Summer tends to be warmer, but with more visitors.

    It is therefore recommended to visit this region in the spring. Not only will you benefit from a more pleasant climate, but you will also find better prices and fewer visitors.

    The abbey of Mont Saint Michel.

    What crowns the islet, on Mont Saint-Michel, is the majestic Gothic construction of the Benedictine abbey, dedicated to the Archangel Michael.

    It is a center of pilgrimage, declared a World Heritage Site for the second time in 1998, as part of the French route to Santiago de Compostela.

    Today, the abbey in honor of Saint Michael brings together believers and non-believers to appreciate its architecture and its history.

    The abbey is administered by two communities of monks and nuns, who live on the island.

    Go around the bay.

    There are activities to walk a little around the island, to escape, understanding that for a few hours everything will be under water.

    STAY SAFE. Avoid doing this activity alone and without knowing the exact times of the tides, there are stories of adventurers who went for a walk and who, without realizing it, found themselves surrounded by the waters.

    Don’t let this happen to you!

    Discover La Chapelle-Saint-Aubert

    Small, a hidden gem on the island, you may find it empty, so take advantage of this secret space to escape the crowds. Built in stone, with paintings inside and a beautiful little altar.

    According to legend, it all started in this chapel, where the Bishop of Avranches was touched by the Archangel Michael.

    It is best to visit at low tide if you are concerned about safety.

    Walk in La Grande Rue

    The main street of the island, the one that transports you to medieval France. It will also be the busiest street if you visit it during peak tourist season. However, if you spend the night on the island, you will find it less crowded.

    During the day you can visit cafes and souvenir shops. The buildings around it date from the 15th, 16th century, so be prepared to contemplate the details of their construction.

    Entrance by La Porte du Roy / Porte du Boulevard / Porte de l’Avancee

    That’s right, this grand medieval entrance with multiple names. The Porte du Roy, Porte du Boulevar or Porte de l’Avancée, is quite simply the entrance to Mont Saint Michel.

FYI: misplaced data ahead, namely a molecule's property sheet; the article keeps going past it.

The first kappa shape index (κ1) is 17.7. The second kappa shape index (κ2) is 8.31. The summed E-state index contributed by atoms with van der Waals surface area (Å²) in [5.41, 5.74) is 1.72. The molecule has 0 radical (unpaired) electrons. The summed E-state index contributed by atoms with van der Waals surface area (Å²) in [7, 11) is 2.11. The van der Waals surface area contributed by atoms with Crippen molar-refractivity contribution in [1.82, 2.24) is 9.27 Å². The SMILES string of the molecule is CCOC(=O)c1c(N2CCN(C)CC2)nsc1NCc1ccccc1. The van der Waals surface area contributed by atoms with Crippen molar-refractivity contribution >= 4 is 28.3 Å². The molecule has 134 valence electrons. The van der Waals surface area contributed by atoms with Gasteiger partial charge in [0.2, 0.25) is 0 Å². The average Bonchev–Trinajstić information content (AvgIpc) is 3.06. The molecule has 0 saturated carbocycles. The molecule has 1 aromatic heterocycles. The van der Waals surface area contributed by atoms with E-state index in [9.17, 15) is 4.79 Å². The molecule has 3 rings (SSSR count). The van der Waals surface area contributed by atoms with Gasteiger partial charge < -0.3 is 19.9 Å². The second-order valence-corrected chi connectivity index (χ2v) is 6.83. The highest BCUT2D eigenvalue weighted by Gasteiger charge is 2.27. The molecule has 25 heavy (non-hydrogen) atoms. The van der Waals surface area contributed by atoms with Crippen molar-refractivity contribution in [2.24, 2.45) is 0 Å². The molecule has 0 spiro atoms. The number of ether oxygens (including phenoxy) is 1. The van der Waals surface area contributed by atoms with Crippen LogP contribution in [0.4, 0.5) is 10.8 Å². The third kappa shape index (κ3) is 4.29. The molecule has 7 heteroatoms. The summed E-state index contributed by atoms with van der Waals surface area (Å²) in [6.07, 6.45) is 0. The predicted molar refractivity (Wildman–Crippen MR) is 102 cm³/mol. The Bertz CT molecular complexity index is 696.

However, in the rush to visit, you risk missing out, and realizing its importance – quite a story has gone on there!

    Fortified to prevent invasions, it has been visited by kings, pilgrims and even Victor Hugo. Now you are going to pass it.

    Walk on the ramparts of Mont Saint-Michel

    The ramparts remain an important piece of architecture to see at Mont Saint Michel. Part of their construction begins with the ongoing conflicts of the Hundred Years’ War between England and France.

    It was essential to protect Mt. So you will see these great fortifications, with towers, bridges, drawbridges and moats to prevent sieges. As you walk, imagine the moment, a great man-made wall, with the tides, (Archangel Michael) protecting Mont Saint-Michel.

    Rest at the Couesnon Dam

    The dam is an excellent place to contemplate Mont Saint-Michel, perhaps we will watch the sunset from there, with a picnic and the view of the show.

    A small piece of modernity before plunging into the medieval world of Mont Saint-Michel.

    Best omelet at La Mère Poulard

    La Mère Poulard is a restaurant and inn founded in 1888. In the heart of the Grande Rue, this famous restaurant specializes in omelets and homemade biscuits.

    The story of La Mère de Poulard is a love story, a young girl who falls in love with the baker of Mont Saint-Michele and decides to stay, together they open this inn and this restaurant which welcomed pilgrims at the time. Today, it welcomes pilgrims and tourists.

    Visit of the historical museum of Mont Saint-Michele.

    This museum presents the history of Mont Saint-Michele from 1300 to the present day. It’s not a very big museum, but it’s interesting to know a bit about what made Mont Saint-Michele what it is today. Here you will find historical pieces, such as sculptures, weapons, instruments of torture and paintings.

    Watch the sunset over Mont Saint-Michel.

    An essential activity, watching the sunset over Mont Saint-Michel is one of those sunsets that will be remembered.